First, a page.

Dr. Aditya Jindal

DM Pulmonary and Critical Care Medicine,

PGI Chandigarh

Consultant Pulmonologist

Jindal Clinics

The year was 2003.I had finished my internship and was trying to psych myself for the dreaded entrance exams to MD courses. Needless to say, I was failing miserably. Then a cousin suggested a skiing trip to the Garwhal Himalyas. It seemed just the thing, so I made my reservation and headed for the hills.

We went to Auli, a hamlet situated 12 km uphill of Joshimath, on the great pilgrim route to Badrinath. The snow clad hills and the fresh air were liberating. After being fitted out with the skiing gear we hit the slopes, all too literally. It was a beginners course and the first thing one was taught was how to fall. One of the instructors even boasted he knew fifty ways to fall!

Soon, one fact emerged – I was the only doctor for miles around. My nascent ability was soon put to the test when I received a message one fine morning – while I was out skiing  – requesting me to attend a young British  lady who had taken a tumble somewhere on the slopes.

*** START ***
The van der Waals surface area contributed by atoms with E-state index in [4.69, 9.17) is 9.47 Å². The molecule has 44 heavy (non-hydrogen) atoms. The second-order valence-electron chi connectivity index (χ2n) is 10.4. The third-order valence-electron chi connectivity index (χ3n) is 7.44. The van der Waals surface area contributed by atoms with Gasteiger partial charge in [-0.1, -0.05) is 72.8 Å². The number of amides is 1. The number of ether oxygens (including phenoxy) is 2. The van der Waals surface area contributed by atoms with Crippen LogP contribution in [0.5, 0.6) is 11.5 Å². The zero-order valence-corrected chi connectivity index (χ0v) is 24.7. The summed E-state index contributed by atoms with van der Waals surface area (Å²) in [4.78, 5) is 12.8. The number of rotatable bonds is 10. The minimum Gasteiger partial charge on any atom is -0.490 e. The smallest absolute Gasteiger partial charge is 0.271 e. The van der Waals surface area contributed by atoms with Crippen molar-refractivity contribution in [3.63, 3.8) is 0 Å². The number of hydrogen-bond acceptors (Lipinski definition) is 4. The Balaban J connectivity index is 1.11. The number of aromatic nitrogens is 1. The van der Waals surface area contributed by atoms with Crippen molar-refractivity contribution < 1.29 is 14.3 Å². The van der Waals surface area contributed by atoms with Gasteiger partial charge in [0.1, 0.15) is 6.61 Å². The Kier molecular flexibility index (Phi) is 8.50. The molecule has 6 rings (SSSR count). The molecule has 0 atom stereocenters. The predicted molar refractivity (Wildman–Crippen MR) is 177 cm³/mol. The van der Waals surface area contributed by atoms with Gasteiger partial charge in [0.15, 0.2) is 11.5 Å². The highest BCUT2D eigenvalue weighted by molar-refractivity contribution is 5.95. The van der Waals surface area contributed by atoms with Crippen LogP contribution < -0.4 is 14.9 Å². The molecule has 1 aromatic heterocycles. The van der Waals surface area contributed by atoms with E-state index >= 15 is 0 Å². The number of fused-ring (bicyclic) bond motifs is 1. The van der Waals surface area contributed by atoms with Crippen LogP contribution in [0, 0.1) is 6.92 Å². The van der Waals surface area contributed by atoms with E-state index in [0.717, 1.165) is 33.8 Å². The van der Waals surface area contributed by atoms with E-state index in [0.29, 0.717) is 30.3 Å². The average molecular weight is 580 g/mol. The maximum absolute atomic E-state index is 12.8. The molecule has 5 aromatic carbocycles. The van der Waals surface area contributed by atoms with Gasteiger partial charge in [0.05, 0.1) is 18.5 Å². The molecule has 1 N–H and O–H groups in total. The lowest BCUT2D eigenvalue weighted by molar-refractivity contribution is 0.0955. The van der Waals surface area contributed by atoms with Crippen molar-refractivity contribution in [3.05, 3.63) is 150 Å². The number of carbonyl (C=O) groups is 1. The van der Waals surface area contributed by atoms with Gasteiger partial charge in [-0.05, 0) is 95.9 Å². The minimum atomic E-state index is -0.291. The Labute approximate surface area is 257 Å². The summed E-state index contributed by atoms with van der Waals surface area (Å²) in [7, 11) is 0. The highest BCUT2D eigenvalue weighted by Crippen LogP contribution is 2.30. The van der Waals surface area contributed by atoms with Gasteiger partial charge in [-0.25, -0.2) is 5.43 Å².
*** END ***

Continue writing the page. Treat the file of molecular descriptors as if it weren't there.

The history was that of falling on her right hand. As I went to see her , morbid thoughts of Colles’ fractures and elbow dislocations were hammering inside my head, not to mention the butterflies fluttering in my stomach. Though I had done a lot of hard work during my internship, this was to be my first taste of independent decision making; never had I felt the need of a senior so badly.

Anyway, on examining her, all I found was an area of tenderness localized over the base of the right thumb. I had seen a small clinic in Joshimath when we had arrived, so I sent them there to get an X-ray done and prescribed some painkillers, of which they had an ample stock already!

We met an dinner that day and I was solemnly informed that the X-ray showed a fracture. I asked to see the X-ray; one point I noticed initially was that the doctor who had reported the X-ray was a BHMS. The moment I saw the X-ray I burst out laughing, for the ‘fracture’ was nothing more than a smooth round sesamoid bone lying lateral to the head of the first metacarpal bone!

I explained this to the couple and told them nothing more needed to be done. I returned home soon after, after refusing payment from the grateful couple, feeling refreshed and with a renewed belief in the medical profession.